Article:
Can You Get a DUI for Driving High?

In Florida, the law against driving under the influence (DUI) is not limited to alcohol. It also covers driving while impaired by drugs, including marijuana. Since marijuana became increasingly legal, the question of whether someone can be charged and convicted of DUI after smoking or ingesting cannabis has become more relevant.  


At Stechschulte Nell, Attorneys at Law in Tampa, we have extensive experience defending people charged with DUI. We want you to understand what Florida DUI laws say about marijuana, what the penalties could be, and how marijuana cases are different from alcohol-based DUI cases. If you are arrested for driving under the influence of either alcohol or marijuana, contact our office today to learn how we can help. 



Florida DUI Laws 


Florida has strict DUI laws in place to penalize individuals who drive or are in physical control of vehicles while impaired by alcohol or drugs. There are two primary categories: DUI for alcohol impairment and DUI for drug impairment. 


  • DUI for Alcohol Impairment 

For alcohol impairment, Florida law sets a legal limit of 0.08% blood alcohol concentration (BAC) for adults aged 21 and over. If you are found operating a vehicle with a BAC at or above this limit, you can be charged with DUI. Penalties for DUI convictions include fines, license suspension, mandatory DUI education programs, probation, and, in some cases, up to six months imprisonment for a first offense. 


  • DUI for Drug Impairment 

When it comes to drug impairment, including marijuana, Florida law treats the offense as seriously as it does alcohol impairment. It is illegal to operate or be in actual physical control a motor vehicle while under the influence of a controlled substance, including drugs that may be legally obtained through a prescription, such as medical marijuana. Florida Statute 316.193 prohibits driving under the influence of any substance listed in Section 893.03(1) or a similar chemical compound.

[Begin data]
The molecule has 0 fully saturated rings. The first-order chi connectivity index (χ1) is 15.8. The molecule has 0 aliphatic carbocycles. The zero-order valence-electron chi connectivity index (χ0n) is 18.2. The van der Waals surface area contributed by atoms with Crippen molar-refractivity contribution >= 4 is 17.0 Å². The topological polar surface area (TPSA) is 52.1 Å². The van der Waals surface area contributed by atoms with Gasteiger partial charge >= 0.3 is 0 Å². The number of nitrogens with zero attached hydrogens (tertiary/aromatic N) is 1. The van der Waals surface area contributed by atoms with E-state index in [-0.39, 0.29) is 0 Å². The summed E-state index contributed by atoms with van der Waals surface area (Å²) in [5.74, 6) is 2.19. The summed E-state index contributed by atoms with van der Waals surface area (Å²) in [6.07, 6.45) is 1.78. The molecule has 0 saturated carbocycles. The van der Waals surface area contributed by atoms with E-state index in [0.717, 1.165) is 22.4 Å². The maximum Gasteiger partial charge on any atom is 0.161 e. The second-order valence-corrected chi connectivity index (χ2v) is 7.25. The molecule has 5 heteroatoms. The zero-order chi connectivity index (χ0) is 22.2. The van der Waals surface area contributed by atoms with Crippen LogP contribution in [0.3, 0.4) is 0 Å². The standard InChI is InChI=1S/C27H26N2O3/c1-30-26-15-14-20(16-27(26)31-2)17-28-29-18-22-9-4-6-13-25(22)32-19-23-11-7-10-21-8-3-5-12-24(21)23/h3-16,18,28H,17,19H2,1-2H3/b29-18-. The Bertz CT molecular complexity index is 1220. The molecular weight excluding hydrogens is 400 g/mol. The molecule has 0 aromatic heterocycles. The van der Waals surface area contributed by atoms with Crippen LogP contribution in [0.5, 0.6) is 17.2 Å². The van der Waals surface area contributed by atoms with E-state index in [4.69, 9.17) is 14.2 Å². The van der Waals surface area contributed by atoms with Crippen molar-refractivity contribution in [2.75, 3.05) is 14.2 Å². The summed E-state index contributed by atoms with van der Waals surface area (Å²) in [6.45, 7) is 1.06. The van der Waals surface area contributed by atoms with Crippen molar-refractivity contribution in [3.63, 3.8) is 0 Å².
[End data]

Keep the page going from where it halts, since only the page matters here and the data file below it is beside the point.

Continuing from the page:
While alcohol-related DUI cases usually require evidence of the driver’s blood alcohol content (BAC) reading to be 0.08 or higher, the law also provides for conviction of anyone who is driving while under the influence of alcohol or drugs to the extent that their normal faculties are impaired to a degree that prevents them from operating a motor vehicle safely.  


More on the Topic > The High Road 


Marijuana and DUI in Florida 


With the legalization of medical marijuana in Florida, there has been a growing concern about impaired driving due to the use of cannabis. While medical marijuana is legal in the state for qualifying patients, it does not grant individuals a free pass to drive while under its influence. 


Here are some important points to consider regarding marijuana and DUI in Florida: 


Zero Tolerance for Certain Drivers 


Florida has a “zero tolerance” policy for drug-impaired driving when it comes to certain drivers. For drivers under the age of 21, any detectable amount of THC (the psychoactive compound in marijuana) in their system is grounds for a DUI. This zero-tolerance approach is part of Florida’s effort to prevent young and inexperienced drivers from driving after any drug use. 


Standardized Field Sobriety Tests 


To determine impairment by marijuana or other drugs, law enforcement officers in Florida use standardized field sobriety tests. These tests were designed to assess a driver’s physical and cognitive abilities, including balance, coordination, and cognitive function. But these tests were established after extensive research into the effects of alcohol use when driving. 


Drivers who are stopped for suspicion of DUI should know that they are not required by law to perform field sobriety tests when asked to do so by police. Participating in the field sobriety test exercise can only provide the officer with evidence to use as probable cause to arrest a driver.  


Failure to perform the field sobriety test may not prevent a DUI arrest, but the case against the driver will be more difficult for the prosecution to win a conviction because the only evidence will be the officer’s stated observations. Without the support of field sobriety test performance data, a DUI defense attorney has a better chance of winning an acquittal, a dismissal, or to have the charge reduced.